In Pursuit of the American Idea... and a Haiku

As part of the's 150th anniversary celebration, and for reasons that are still unclear, they have asked me to offer up my take on "the American idea" in the form of a haiku.
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To celebrate its 150th anniversary, the Atlantic Monthly has published a special issue with over three-dozen writers contributing short essays on "the future of the American idea" (and the challenges to it).

Among those contributing to the issue: John Updike, Tom Wolfe, Justice Stephen Breyer, Cornel West, Nancy Pelosi, and, side by side, End Times author Tim LaHaye and atheist author Sam Harris.

And they are throwing a big party in New York tonight (a thousand people is big, right?). As part of the festivities, they've asked a few of us to say briefly weigh in on various aspects of the topic.

For reasons that are still unclear -- sadism, perverse sense of humor, the pleasure of hearing a Greek talking like the blind monk on Kung Fu -- they have asked me to offer up my take in the form of a haiku.

After an email exchange (Haiku? Me? Are you sure?), I said yes and have come up with a collection of 17-syllable impressionistic reflections (5/7/5) on the American idea. Here they are. Let me know which one you like best in the comments section -- or suggest one of your own.

Founding Father George
Famously could not tell lies
George Bush: not so much

Founding Alchemists
Spinning societal gold
From dreams of freedom

Grand experiment
Effervescent promises
Happiness pursued

Our Founding Fathers
Said to pursue Happiness
We seek latest buzz

American Idea
Unlimited Promises
In need of repair

American Idea
A fizzy mix of freedom
Are we the hiccup?

And here is my essay:

Pursuit of Happiness

Watching the news in our celebrity-choked culture, it's easy to feel that the grand experiment envisioned by our Founding Alchemists -- turning a fizzy mix of freedom and responsibility into societal gold -- has spun wildly out of control. The promise of unlimited opportunity has given way to rampant narcissism and misplaced perfectionism (and the disappointed self-loathing that inevitably follows the search for a flawless self).

But isn't this the logical result of the path the Framers set us on? After all, from the beginning, America has been dedicated to "Life, Liberty, and the pursuit of Happiness," hasn't it? So why not lust after fame and Botoxed beauty and hedge fund riches and size 0 jeans? Thomas Jefferson told us to, damn it! Only he didn't. The signers of the Declaration of Independence assumed that some truths did not have to be proved -- that some truths were, to borrow a phrase, self-evident. It was self-evident, for example, that the happiness to be pursued was not the blissed-out buzz induced by drugs or shopping sprees. It was the happiness of the Book of Proverbs: "Happy is he that has mercy on the poor." It was the happiness that comes from feeling good by doing good.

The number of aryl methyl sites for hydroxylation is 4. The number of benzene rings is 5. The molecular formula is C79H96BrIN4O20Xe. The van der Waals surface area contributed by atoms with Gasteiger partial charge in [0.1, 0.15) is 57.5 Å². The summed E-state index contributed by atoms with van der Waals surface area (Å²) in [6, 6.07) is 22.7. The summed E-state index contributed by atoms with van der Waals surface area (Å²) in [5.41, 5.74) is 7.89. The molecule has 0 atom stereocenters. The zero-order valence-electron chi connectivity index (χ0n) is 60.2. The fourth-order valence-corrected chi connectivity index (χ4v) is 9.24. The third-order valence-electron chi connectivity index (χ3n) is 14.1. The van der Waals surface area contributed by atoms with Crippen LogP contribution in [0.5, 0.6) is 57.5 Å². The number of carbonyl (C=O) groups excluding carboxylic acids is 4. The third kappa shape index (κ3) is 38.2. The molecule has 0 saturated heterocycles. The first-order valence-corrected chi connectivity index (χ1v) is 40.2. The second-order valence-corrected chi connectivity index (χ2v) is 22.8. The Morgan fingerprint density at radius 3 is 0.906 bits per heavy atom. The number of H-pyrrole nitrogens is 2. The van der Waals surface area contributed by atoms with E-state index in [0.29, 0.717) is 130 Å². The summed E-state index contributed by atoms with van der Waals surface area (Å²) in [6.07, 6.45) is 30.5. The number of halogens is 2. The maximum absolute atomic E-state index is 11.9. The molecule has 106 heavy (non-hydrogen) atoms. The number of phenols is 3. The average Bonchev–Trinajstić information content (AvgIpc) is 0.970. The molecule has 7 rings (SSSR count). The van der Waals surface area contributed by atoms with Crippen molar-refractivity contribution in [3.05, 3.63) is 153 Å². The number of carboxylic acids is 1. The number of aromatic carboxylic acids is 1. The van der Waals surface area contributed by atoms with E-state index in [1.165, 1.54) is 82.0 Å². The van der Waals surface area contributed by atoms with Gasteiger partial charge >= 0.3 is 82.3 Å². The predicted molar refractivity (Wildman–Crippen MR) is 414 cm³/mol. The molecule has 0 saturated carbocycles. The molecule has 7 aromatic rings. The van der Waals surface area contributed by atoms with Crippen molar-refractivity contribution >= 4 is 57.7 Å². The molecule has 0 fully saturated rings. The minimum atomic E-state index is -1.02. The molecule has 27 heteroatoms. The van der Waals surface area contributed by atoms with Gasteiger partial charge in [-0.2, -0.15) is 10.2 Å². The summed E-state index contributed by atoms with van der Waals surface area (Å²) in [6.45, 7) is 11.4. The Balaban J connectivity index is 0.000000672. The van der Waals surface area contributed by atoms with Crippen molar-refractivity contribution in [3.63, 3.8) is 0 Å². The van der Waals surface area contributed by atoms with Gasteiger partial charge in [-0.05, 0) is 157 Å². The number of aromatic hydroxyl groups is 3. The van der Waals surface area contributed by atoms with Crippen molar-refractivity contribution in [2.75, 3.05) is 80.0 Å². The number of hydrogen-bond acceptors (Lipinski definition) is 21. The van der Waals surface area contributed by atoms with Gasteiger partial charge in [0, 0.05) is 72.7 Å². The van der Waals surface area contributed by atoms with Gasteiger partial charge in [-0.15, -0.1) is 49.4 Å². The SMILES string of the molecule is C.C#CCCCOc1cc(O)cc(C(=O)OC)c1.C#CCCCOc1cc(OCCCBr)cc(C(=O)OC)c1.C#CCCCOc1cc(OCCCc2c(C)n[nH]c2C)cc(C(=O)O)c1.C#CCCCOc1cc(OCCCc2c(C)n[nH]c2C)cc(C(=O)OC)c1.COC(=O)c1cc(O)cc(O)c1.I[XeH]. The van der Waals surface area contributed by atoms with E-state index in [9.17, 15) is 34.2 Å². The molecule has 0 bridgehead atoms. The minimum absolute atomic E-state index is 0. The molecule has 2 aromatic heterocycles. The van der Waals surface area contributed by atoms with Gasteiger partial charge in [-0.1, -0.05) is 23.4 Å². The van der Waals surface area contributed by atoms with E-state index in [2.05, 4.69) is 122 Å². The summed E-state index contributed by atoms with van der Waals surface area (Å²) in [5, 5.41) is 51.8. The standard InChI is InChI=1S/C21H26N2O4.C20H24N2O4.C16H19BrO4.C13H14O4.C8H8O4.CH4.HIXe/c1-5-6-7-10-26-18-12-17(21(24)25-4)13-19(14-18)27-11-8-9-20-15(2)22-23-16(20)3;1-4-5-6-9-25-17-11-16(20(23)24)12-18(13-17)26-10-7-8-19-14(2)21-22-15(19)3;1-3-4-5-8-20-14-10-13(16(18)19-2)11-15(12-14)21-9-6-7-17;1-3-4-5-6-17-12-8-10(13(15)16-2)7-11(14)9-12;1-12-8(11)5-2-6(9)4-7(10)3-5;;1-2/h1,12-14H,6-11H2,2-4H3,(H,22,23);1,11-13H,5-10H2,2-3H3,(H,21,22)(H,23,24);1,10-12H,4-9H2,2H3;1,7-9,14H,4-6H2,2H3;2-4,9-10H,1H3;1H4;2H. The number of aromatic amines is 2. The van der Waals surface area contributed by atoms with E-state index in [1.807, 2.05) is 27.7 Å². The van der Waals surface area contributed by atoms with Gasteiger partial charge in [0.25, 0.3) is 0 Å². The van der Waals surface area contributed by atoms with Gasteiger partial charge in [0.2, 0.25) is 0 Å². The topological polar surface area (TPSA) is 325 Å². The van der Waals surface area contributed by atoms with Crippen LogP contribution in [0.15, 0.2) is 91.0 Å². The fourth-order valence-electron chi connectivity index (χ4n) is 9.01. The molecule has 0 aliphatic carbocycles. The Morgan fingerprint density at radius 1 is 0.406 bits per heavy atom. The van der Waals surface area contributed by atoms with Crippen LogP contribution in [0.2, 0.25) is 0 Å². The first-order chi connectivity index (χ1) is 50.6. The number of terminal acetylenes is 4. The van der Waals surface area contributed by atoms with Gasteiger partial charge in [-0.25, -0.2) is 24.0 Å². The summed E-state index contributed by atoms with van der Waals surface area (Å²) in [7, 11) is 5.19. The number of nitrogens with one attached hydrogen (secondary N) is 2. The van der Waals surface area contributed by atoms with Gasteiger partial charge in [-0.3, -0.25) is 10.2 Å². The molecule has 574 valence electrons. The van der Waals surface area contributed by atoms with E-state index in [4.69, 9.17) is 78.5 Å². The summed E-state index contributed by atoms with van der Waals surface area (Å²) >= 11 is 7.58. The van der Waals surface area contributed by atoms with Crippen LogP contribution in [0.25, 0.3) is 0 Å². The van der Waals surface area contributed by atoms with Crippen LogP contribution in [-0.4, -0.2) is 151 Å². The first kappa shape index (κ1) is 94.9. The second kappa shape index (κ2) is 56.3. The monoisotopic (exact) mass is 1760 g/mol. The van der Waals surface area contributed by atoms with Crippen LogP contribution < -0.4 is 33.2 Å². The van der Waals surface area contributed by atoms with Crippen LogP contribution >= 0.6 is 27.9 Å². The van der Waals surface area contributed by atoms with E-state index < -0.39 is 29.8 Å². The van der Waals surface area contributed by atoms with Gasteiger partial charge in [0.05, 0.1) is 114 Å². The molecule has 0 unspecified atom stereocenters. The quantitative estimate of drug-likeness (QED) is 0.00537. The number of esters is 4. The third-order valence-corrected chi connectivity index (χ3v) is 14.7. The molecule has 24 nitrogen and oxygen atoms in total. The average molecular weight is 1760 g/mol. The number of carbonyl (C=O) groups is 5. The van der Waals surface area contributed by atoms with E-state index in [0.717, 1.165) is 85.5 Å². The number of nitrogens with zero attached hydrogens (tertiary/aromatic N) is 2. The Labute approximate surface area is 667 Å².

Happiness today has been reduced to instant gratification. We search for "happy hours" that leave us stumbling through life; we devour "Happy Meals" that barely nourish the body; we believe the ads that tell us that there is a pill for every ill, and that happiness is
Just a tablet away.

But there is good news. All around the country, individuals are choosing to redefine the pursuit of happiness in ways much closer to the original American idea. More young people are volunteering than ever before, and more and more people, young and old, are including service to others in their busy lives. There are, of course, days when the travails of Britney, Lindsay, and Paris dominate the news, but the American idea, embedded deep in our cultural DNA, is inspiring us to pursue a much less shallow happiness.

Don't forget to vote for the haiku you prefer -- or to post one of your own.

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